In Washington on Saturday, Dec. 20, the Cabinet crisis moved into its second day. Treasury Secretary Salmon Chase tendered his resignation, to follow those of Secretary of State William Seward and his son Frederick, the assistant secretary of state, and Postmaster General Montgomery Blair’s offers to resign.
The disputes ended when President Lincoln refused to accept any of the resignations or Blair’s offer, and asked the four men to continue in their posts. They did, but the crisis left its mark on the administration.
In Mississippi, Maj. Gen. Earl Van Dorn’s Confederate force moved rapidly from Grenada and captured the advance supply base of Maj. Gen. Ulysses Grant. The Southerners captured more than 1,500 Federal troops and destroyed more than $1.5 million in military supplies. To the north, Maj. Gen. Nathan B. Forrest’s Confederate cavalry attacked railroads and fought skirmishes at Trenton and Humboldt. These military activities forced Gen. Grant to temporarily abandon his plans for an overland campaign on Vicksburg. He withdrew his army from Oxford to LaGrange, Tenn. This move also disrupted Gen. Grant’s plan to unite with Union forces under Maj. Gen. William T. Sherman who was moving south on 100 transport vessels on the Mississippi from Memphis towards Vicksburg.
In Washington, President Lincoln anticipated the arrival of his Army of the Potomac commander, Maj. Gen. Ambrose Burnside, to discuss post-Fredericksburg strategy. Lincoln issued an order congratulating the army for its bravery at Fredericksburg, and called the Federal defeat “an accident.”
In the South, President Jefferson Davis, on an inspection tour of his Confederate states, had reached Vicksburg on Dec. 22 and conferred with Lt. Gen. John Pemberton about the city’s defenses. He wrote to Maj. Gen. Theophilius Holmes that “it seems clearly developed that the enemy has two principal objects in view – to gain control of the Mississippi River, and the other to capture the capital of the Confederate States.” He added that, to prevent the Federals from controlling the river and “dismembering the Confederacy, we must mainly depend upon maintaining the points already occupied by defensive works: to-wit, Vicksburg and Port Hudson.”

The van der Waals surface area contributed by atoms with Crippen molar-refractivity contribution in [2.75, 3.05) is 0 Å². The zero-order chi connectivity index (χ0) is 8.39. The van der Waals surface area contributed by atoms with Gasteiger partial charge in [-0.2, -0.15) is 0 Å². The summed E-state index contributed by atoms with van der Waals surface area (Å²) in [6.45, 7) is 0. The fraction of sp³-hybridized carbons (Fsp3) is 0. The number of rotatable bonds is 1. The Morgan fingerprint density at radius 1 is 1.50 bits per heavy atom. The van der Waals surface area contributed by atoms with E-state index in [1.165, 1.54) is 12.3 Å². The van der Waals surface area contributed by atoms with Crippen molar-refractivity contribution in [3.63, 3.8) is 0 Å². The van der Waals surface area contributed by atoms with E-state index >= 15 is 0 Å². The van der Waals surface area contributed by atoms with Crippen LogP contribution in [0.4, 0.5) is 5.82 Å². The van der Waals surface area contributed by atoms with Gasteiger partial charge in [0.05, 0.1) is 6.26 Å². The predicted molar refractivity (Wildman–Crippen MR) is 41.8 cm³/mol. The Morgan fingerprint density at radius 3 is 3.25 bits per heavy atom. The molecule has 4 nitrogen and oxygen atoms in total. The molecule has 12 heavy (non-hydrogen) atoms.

Branding Union Maj. Gen. Benjamin Butler a felon, an outlaw and a common enemy of mankind for his alleged tyrannical rule in New Orleans as military governor‚ and citing the intensely bitter feelings resulting from his tenure there, President Davis on Dec. 23 issued a proclamation that, if Gen. Butler was captured, he was not to be considered a military prisoner, but should be hanged immediately. Ironically, it was Butler who nominated Jefferson Davis for president of the U.S. in 1860.
Thursday, Christmas Day, 1862, brought no cessation of military activities. Gen. Sherman’s troops on the Mississippi approached Vicksburg; Gen. Morgan’s raiders fought Union troops in Kentucky; there was a skirmish near Warrenton. Other fighting took place in Tennessee, at Ripley, Miss., and between Martinsburg and Charleston in western Virginia.
In Washington, President and Mrs. Lincoln visited wounded soldiers in military hospitals. On Dec. 26, as Gen. Sherman’s troops disembarked from the boats near Steele’s Bayou, Miss., 38 Sioux Indians were hanged at Mankato, Minn., for their part in the Sioux uprising which cost more than 450 lives. Another was pardoned at the last minute.